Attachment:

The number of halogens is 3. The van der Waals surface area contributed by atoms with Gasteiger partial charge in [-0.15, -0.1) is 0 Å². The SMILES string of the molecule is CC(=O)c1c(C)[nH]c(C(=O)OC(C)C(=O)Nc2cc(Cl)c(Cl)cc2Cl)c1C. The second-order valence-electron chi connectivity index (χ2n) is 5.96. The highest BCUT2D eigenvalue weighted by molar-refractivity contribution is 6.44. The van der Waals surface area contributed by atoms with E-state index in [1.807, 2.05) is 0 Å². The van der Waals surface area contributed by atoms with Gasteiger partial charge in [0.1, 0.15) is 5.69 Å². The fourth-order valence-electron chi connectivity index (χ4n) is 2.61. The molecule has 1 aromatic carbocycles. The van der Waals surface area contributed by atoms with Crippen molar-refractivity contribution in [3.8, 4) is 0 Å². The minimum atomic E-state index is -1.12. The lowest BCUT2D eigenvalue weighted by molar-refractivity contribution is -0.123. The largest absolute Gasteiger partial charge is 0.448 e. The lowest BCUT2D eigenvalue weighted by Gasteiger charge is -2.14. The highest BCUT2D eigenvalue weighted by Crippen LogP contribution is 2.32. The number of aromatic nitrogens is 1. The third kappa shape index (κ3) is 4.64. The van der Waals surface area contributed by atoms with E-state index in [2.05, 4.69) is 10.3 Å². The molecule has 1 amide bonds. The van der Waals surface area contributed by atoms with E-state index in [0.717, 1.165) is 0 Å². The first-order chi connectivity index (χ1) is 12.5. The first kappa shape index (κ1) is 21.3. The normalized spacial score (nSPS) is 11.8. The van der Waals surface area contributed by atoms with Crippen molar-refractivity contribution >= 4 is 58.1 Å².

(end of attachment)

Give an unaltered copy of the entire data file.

The number of halogens is 3. The van der Waals surface area contributed by atoms with Gasteiger partial charge in [-0.15, -0.1) is 0 Å². The SMILES string of the molecule is CC(=O)c1c(C)[nH]c(C(=O)OC(C)C(=O)Nc2cc(Cl)c(Cl)cc2Cl)c1C. The second-order valence-electron chi connectivity index (χ2n) is 5.96. The highest BCUT2D eigenvalue weighted by molar-refractivity contribution is 6.44. The van der Waals surface area contributed by atoms with E-state index in [1.807, 2.05) is 0 Å². The van der Waals surface area contributed by atoms with Gasteiger partial charge in [0.1, 0.15) is 5.69 Å². The fourth-order valence-electron chi connectivity index (χ4n) is 2.61. The molecule has 1 aromatic carbocycles. The van der Waals surface area contributed by atoms with Crippen molar-refractivity contribution in [3.8, 4) is 0 Å². The minimum atomic E-state index is -1.12. The lowest BCUT2D eigenvalue weighted by molar-refractivity contribution is -0.123. The largest absolute Gasteiger partial charge is 0.448 e. The lowest BCUT2D eigenvalue weighted by Gasteiger charge is -2.14. The highest BCUT2D eigenvalue weighted by Crippen LogP contribution is 2.32. The number of aromatic nitrogens is 1. The third kappa shape index (κ3) is 4.64. The van der Waals surface area contributed by atoms with E-state index in [2.05, 4.69) is 10.3 Å². The molecule has 1 amide bonds. The van der Waals surface area contributed by atoms with E-state index in [0.717, 1.165) is 0 Å². The first-order chi connectivity index (χ1) is 12.5. The first kappa shape index (κ1) is 21.3. The normalized spacial score (nSPS) is 11.8. The van der Waals surface area contributed by atoms with Crippen molar-refractivity contribution >= 4 is 58.1 Å².